Based on the public comments received, the analysis contained in the FEIS, and the recommendations of the Federal Subsistence Board and the Department of the Interior's Subsistence Policy Group, the Secretary of the Interior, with the concurrence of the Secretary of Agriculture, through the U.S. Department of Agriculture—Forest Service, implemented Alternative IV as identified in the DEIS and FEIS (Record of Decision on Subsistence Management for Federal Public Lands in Alaska (ROD), signed April 6, 1992). The DEIS and the selected alternative in the FEIS defined the administrative framework of an annual regulatory cycle for subsistence hunting and fishing regulations. The final rule for Subsistence Management Regulations for Public Lands in Alaska, Subparts A, B, and C, published May 29, 1992, implemented the Federal Subsistence Management Program and included a framework for an annual cycle for subsistence hunting and fishing regulations. The following Federal Register documents pertain to this rulemaking:
|Federal Register citation||Date of publication||Category||Detail|
|57 FR 22940||May 29, 1992||Final Rule||“Subsistence Management Regulations for Public Lands in Alaska; Final Rule” was published in the Federal Register establishing a Federal Subsistence Management Program.|
|64 FR 1276||January 8, 1999||Final Rule (amended)||Amended 7 FR 22940 to include subsistence activities occurring on inland navigable waters in which the United States has a reserved water right and to identify specific Federal land units where reserved water rights exist. Extended the Federal Subsistence Board's management to all Federal lands selected under the Alaska Native Claims Settlement Act and the Alaska Statehood Act and situated within the boundaries of a Conservation System Unit, National Recreation Area, National Conservation Area, or any new national forest or forest addition, until conveyed to the State of Alaska or an Alaska Native Corporation. Specified and clarified Secretaries' authority to determine when hunting, fishing, or trapping activities taking place in Alaska off the public lands interfere with the subsistence priority.|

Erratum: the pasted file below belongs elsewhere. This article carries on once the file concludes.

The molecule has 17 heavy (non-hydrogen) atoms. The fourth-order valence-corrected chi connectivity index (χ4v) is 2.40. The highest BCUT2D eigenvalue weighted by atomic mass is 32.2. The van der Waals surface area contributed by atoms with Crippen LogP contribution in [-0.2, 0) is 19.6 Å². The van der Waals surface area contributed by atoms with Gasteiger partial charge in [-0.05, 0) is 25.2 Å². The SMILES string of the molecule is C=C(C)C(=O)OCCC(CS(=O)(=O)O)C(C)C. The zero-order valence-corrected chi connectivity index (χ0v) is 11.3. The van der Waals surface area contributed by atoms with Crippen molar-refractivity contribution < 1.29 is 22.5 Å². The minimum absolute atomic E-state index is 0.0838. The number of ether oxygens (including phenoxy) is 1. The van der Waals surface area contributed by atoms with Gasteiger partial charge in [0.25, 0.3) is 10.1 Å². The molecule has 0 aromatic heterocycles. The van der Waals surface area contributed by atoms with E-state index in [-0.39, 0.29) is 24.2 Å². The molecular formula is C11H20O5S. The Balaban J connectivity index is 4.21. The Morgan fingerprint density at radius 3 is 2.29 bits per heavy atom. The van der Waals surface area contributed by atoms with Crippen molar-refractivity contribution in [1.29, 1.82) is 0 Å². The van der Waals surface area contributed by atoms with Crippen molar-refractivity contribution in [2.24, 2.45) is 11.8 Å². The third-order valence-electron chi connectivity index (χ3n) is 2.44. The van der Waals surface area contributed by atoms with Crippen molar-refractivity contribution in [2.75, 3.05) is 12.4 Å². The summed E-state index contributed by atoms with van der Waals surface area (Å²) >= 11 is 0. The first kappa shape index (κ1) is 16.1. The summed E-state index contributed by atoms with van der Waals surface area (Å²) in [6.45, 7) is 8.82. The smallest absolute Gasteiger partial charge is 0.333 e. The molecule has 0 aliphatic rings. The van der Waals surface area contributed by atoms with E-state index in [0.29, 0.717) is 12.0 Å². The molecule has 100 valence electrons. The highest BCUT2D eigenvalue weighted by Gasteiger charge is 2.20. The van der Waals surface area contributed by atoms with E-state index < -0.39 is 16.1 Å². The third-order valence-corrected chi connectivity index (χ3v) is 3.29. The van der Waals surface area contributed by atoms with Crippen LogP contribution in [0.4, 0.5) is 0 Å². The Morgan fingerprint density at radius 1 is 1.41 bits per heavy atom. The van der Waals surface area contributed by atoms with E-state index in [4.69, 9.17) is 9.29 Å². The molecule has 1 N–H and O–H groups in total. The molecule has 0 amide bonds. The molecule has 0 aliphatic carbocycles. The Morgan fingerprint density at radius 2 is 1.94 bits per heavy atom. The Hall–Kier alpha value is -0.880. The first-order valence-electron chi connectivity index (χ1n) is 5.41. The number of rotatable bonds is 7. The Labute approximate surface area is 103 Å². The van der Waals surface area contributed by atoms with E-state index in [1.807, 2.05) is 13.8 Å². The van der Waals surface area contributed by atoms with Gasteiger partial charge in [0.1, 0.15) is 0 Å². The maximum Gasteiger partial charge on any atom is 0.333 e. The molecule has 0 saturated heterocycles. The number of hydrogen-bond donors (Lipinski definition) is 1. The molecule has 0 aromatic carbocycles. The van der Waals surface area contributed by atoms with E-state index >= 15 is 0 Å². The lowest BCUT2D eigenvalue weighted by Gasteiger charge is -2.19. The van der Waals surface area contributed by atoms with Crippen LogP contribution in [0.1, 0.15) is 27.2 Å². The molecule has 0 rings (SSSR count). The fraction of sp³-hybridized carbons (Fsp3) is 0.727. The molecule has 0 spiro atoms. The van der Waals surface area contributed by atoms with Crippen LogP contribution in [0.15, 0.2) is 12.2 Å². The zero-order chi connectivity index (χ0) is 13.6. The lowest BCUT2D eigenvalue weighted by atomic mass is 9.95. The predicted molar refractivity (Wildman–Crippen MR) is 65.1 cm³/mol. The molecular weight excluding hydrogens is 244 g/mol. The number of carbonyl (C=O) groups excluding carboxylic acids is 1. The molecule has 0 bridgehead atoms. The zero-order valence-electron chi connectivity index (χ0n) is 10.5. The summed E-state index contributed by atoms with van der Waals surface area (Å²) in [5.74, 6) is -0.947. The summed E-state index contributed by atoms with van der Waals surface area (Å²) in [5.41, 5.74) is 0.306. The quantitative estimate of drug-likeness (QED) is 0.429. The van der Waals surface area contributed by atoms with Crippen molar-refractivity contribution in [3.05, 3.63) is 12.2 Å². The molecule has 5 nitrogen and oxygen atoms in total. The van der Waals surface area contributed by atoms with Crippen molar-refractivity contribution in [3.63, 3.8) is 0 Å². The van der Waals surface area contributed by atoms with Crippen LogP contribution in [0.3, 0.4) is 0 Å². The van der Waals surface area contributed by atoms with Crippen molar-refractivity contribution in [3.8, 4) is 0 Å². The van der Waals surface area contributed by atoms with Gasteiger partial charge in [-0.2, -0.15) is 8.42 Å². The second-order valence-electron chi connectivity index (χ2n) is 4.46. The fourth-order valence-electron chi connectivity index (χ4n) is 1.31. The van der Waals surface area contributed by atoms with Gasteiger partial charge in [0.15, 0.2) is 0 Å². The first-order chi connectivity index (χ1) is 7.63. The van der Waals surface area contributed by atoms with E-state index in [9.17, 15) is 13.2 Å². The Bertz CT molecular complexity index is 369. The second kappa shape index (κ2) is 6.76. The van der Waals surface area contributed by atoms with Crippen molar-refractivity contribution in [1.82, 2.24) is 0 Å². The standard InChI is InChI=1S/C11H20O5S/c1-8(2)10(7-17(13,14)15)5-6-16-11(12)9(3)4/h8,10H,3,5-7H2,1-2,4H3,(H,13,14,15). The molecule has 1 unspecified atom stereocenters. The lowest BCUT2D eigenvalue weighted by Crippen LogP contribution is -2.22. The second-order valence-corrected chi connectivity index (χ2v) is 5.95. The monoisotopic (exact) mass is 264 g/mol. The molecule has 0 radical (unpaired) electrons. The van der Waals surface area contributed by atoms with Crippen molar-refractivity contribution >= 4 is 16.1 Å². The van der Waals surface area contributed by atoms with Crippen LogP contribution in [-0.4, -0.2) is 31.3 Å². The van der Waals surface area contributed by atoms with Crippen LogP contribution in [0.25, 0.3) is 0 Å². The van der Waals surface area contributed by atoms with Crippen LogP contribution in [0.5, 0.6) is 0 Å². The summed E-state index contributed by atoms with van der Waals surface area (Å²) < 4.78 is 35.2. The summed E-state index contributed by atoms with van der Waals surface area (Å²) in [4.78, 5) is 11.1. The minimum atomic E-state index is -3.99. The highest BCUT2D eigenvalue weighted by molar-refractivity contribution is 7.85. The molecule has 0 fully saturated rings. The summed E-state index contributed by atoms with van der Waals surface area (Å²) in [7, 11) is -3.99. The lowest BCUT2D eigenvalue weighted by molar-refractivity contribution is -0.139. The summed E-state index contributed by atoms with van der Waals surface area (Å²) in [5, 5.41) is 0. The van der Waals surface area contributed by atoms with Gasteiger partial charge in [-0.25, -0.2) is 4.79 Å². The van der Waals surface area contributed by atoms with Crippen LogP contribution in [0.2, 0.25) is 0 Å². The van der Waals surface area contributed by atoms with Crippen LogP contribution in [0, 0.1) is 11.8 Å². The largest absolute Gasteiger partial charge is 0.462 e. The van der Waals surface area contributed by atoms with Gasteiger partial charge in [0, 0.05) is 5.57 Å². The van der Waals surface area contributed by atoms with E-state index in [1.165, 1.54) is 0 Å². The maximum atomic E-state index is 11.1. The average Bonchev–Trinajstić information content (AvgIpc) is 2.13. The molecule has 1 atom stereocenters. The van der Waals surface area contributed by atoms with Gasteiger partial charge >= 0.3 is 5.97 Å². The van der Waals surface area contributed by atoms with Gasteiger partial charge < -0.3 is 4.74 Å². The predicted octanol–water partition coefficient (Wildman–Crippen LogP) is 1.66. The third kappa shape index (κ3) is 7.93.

|66 FR 31533||June 12, 2001||Interim Rule||Expanded the authority that the Board may delegate to agency field officials and clarified the procedures for enacting emergency or temporary restrictions, closures, or openings.|
|67 FR 30559||May 7, 2002||Final Rule||In response to comments on an interim rule, amended the operating regulations. Also corrected some inadvertent errors and oversights of previous rules.|
|68 FR 7703||February 18, 2003||Direct Final Rule||Clarified how old a person must be to receive certain subsistence use permits and removed the requirement that Regional Councils must have an odd number of members.|
|68 FR 23035||April 30, 2003||Affirmation of Direct Final Rule||Received no adverse comments on 68 FR 7703. Adopted direct final rule.|
|68 FR 60957||October 14, 2004||Final Rule||Established Regional Council membership goals.|
|70 FR 76400||December 27, 2005||Final Rule||Revised jurisdiction in marine waters and clarified jurisdiction relative to military lands.|
An environmental assessment was prepared in 1997 on the expansion of Federal jurisdiction over fisheries and is available from the office listed under FOR FURTHER INFORMATION CONTACT. The Secretary of the Interior with the concurrence of the Secretary of Agriculture determined that the expansion of Federal jurisdiction did not constitute a major Federal action significantly affecting the human environment and therefore signed a Finding of No Significant Impact.
Compliance With Section 810 of ANILCA
The intent of all Federal subsistence regulations is to accord subsistence uses of fish and wildlife on public lands a priority over the taking of fish and wildlife on such lands for other purposes, unless restriction is necessary to conserve healthy fish and wildlife populations. A section 810 analysis was completed as part of the FEIS process. The final section 810 analysis determination appeared in the April 6, 1992, ROD, which concluded that the Federal Subsistence Management Program may have some local impacts on subsistence uses, but that the program is not likely to significantly restrict subsistence uses.
Paperwork Reduction Act
This rule contains no new information collection requirements subject to Office of Management and Budget (OMB) approval under the Paperwork Reduction Act of 1995. The information collection requirements described in the CFR regulations were approved by OMB under 44 U.S.C. 3501 and were assigned clearance number 1018-0075, which expires August 31, 2006. We will not conduct or sponsor, and you are not required to respond to, a collection of information request unless it displays a currently valid OMB control number.
Economic Effects—This rule is not a significant rule subject to OMB review under Executive Order 12866. This rulemaking will impose no significant costs on small entities; this rule does not restrict any existing sport or commercial fishery on the public lands, and subsistence fisheries will continue at essentially the same levels as they presently occur. The number of businesses and the amount of trade that will result from this Federal land'related activity is unknown but expected to be insignificant.